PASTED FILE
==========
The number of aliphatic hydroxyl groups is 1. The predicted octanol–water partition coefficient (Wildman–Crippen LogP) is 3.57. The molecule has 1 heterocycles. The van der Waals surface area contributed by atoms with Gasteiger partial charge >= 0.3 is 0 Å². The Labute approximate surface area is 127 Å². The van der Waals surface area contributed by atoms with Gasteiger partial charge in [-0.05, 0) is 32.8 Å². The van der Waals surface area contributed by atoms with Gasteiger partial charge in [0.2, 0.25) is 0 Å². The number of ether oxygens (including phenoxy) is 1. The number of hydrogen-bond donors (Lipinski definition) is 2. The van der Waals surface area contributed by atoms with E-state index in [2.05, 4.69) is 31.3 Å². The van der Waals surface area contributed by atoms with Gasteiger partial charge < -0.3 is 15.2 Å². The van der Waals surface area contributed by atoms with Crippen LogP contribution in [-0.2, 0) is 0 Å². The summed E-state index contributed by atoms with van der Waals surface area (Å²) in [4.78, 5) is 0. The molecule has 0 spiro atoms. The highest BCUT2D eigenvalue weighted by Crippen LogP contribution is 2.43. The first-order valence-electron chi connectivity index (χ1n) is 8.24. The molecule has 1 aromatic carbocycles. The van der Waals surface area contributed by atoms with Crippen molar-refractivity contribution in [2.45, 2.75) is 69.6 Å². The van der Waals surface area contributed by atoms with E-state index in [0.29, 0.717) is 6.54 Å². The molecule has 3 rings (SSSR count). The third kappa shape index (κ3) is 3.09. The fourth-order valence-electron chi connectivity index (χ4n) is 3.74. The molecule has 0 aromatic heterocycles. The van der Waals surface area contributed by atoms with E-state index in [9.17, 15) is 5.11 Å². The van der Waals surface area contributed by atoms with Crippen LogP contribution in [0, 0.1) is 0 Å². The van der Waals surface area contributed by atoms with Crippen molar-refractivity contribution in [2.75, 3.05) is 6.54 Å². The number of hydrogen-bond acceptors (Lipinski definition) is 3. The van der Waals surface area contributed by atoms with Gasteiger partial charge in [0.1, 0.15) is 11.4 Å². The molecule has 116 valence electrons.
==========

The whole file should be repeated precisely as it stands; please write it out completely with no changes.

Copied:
The number of aliphatic hydroxyl groups is 1. The predicted octanol–water partition coefficient (Wildman–Crippen LogP) is 3.57. The molecule has 1 heterocycles. The van der Waals surface area contributed by atoms with Gasteiger partial charge >= 0.3 is 0 Å². The Labute approximate surface area is 127 Å². The van der Waals surface area contributed by atoms with Gasteiger partial charge in [-0.05, 0) is 32.8 Å². The van der Waals surface area contributed by atoms with Gasteiger partial charge in [0.2, 0.25) is 0 Å². The number of ether oxygens (including phenoxy) is 1. The number of hydrogen-bond donors (Lipinski definition) is 2. The van der Waals surface area contributed by atoms with E-state index in [2.05, 4.69) is 31.3 Å². The van der Waals surface area contributed by atoms with Gasteiger partial charge < -0.3 is 15.2 Å². The van der Waals surface area contributed by atoms with Crippen LogP contribution in [-0.2, 0) is 0 Å². The summed E-state index contributed by atoms with van der Waals surface area (Å²) in [4.78, 5) is 0. The molecule has 0 spiro atoms. The highest BCUT2D eigenvalue weighted by Crippen LogP contribution is 2.43. The first-order valence-electron chi connectivity index (χ1n) is 8.24. The molecule has 1 aromatic carbocycles. The van der Waals surface area contributed by atoms with Crippen molar-refractivity contribution in [2.45, 2.75) is 69.6 Å². The van der Waals surface area contributed by atoms with E-state index in [0.29, 0.717) is 6.54 Å². The molecule has 3 rings (SSSR count). The third kappa shape index (κ3) is 3.09. The fourth-order valence-electron chi connectivity index (χ4n) is 3.74. The molecule has 0 aromatic heterocycles. The van der Waals surface area contributed by atoms with E-state index in [9.17, 15) is 5.11 Å². The van der Waals surface area contributed by atoms with Crippen LogP contribution in [0, 0.1) is 0 Å². The van der Waals surface area contributed by atoms with Crippen molar-refractivity contribution in [2.75, 3.05) is 6.54 Å². The number of hydrogen-bond acceptors (Lipinski definition) is 3. The van der Waals surface area contributed by atoms with Gasteiger partial charge in [0.1, 0.15) is 11.4 Å². The molecule has 116 valence electrons.